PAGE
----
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Dallas Symphony Orchestra Violinists Tell Us What It’s Like to Prepare for 2 Contrasting Concertos

The Dallas Symphony Orchestra is conducting two contrasting versions of Four Seasons, by Vivaldi and Piazzolla.
Left: Sylvia Elzafon. Right: Tatiana Daubek
The Dallas Symphony Orchestra is conducting two contrasting versions of Four Seasons, by Vivaldi and Piazzolla.

Antonio Vivaldi’s Four Seasons has been at the top of the classical music “charts,” so to speak, for hundreds of years now. One doesn’t even have to be familiar with classical music to recognize the piece, which was written in 1723 as a collection of concertos depicting each season of the year. Astor Piazzolla conceived his own version a few hundred years later, in the 1960s. The work is full of Piazzolla’s signature Argentinian flair and has become a staple of the repertoire in its own right as well.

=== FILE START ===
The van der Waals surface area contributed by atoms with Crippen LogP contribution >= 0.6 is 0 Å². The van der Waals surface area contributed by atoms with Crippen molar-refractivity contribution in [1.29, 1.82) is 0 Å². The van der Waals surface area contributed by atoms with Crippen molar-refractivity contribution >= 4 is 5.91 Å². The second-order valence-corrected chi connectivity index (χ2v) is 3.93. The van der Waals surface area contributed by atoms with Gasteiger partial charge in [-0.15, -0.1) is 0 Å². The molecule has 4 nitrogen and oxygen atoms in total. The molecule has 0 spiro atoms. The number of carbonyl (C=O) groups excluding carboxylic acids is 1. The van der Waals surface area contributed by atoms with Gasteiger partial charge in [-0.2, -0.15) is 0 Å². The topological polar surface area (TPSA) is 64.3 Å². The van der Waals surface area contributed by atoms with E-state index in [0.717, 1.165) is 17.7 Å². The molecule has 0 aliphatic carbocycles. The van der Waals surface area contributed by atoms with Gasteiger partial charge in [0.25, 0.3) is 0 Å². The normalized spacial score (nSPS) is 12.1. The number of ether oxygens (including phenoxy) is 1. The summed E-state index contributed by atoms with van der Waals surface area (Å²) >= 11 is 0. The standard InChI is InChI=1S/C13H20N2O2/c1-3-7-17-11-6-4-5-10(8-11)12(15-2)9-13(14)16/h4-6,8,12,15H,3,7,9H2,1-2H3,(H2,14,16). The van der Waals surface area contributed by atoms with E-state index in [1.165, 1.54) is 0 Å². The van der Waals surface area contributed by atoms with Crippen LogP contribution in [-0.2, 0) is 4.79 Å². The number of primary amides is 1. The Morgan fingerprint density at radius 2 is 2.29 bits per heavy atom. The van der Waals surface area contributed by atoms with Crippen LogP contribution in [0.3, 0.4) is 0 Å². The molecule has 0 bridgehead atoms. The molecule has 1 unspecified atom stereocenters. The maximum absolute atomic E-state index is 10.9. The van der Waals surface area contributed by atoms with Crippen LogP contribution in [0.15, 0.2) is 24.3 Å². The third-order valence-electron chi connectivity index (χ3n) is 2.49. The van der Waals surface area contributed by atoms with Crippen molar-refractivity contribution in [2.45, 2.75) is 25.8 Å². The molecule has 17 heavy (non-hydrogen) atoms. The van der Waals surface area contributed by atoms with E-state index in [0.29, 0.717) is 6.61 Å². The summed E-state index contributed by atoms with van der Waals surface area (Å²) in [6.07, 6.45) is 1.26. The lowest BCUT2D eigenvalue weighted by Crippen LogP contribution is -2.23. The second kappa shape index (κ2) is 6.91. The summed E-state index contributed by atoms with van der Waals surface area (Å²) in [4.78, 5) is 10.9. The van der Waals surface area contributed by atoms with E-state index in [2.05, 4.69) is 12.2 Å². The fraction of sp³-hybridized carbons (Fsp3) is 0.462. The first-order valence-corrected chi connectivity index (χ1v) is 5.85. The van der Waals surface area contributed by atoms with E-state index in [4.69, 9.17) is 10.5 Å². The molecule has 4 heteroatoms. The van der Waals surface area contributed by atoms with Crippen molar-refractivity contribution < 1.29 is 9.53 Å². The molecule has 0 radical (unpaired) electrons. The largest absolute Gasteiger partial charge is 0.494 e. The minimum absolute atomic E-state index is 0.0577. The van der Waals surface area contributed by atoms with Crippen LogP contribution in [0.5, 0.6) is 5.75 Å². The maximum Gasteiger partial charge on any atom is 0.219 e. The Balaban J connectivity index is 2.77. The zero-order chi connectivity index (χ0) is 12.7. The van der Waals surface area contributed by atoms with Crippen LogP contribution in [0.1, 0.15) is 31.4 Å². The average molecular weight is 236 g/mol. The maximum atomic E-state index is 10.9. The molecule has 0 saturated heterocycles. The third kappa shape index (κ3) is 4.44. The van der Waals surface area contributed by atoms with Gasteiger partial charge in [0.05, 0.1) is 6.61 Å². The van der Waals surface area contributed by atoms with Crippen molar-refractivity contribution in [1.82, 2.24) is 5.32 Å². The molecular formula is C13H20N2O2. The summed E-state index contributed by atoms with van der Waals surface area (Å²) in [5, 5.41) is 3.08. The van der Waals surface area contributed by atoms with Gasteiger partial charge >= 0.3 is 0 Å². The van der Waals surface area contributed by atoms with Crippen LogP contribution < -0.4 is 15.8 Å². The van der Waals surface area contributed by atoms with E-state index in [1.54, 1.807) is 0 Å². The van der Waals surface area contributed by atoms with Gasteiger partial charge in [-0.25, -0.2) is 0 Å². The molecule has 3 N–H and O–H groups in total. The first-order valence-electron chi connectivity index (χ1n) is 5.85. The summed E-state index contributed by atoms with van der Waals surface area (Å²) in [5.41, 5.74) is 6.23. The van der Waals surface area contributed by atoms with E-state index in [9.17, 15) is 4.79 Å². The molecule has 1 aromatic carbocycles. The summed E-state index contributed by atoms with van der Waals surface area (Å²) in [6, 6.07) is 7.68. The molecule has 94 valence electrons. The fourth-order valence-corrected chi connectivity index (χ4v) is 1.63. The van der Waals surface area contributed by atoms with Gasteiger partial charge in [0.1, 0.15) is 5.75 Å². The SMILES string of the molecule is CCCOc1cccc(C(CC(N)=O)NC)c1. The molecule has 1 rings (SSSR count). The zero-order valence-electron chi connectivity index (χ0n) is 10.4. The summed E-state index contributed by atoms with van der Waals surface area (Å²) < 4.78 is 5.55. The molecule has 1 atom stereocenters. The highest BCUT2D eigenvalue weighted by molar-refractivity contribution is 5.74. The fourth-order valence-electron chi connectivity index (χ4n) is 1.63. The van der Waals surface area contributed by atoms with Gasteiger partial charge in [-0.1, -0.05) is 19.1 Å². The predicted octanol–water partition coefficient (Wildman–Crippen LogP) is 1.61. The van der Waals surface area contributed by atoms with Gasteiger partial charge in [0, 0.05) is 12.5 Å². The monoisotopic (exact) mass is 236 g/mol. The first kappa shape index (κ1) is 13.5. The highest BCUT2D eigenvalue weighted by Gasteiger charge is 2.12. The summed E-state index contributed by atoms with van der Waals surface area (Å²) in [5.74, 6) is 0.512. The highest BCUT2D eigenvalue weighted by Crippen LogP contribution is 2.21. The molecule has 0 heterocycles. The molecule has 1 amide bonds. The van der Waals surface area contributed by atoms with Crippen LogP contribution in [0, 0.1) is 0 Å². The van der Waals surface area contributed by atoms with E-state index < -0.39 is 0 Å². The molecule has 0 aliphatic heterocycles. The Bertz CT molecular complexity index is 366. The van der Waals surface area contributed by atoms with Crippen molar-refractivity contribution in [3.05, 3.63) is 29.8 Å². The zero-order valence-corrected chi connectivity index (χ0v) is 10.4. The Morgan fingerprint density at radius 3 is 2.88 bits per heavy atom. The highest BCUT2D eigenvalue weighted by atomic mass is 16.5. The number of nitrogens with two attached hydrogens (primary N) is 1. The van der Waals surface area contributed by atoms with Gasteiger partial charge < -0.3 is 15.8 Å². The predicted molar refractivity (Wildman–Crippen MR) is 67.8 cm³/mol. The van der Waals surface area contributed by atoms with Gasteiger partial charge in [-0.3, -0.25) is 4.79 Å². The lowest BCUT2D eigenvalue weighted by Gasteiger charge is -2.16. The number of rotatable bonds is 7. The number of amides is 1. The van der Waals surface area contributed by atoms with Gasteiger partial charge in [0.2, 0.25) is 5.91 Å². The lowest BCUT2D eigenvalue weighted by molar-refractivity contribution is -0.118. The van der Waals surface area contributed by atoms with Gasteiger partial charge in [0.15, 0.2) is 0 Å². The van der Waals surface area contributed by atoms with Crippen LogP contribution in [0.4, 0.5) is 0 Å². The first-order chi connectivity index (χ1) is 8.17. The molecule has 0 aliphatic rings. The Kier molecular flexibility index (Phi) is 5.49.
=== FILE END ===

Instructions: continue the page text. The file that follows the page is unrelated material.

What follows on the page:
The Dallas Symphony Orchestra will play both works side by side as part of their DSO on the GO concert series in various locations throughout DFW this week. We caught up with the two solo violinists, Nathan Olson and Eunice Keem, in the Green Room at the Meyerson Symphony Center, to chat about the program.

It’s going to be really interesting hearing these pieces back-to-back on the same program. What inspired this pairing?

Olson: You know, it's kind of a natural pairing. Obviously Vivaldi’s Four Seasons has been a huge hit for hundreds of years now. Although there were a couple hundred years when it wasn't played as much, but at least for the last like hundred years or so …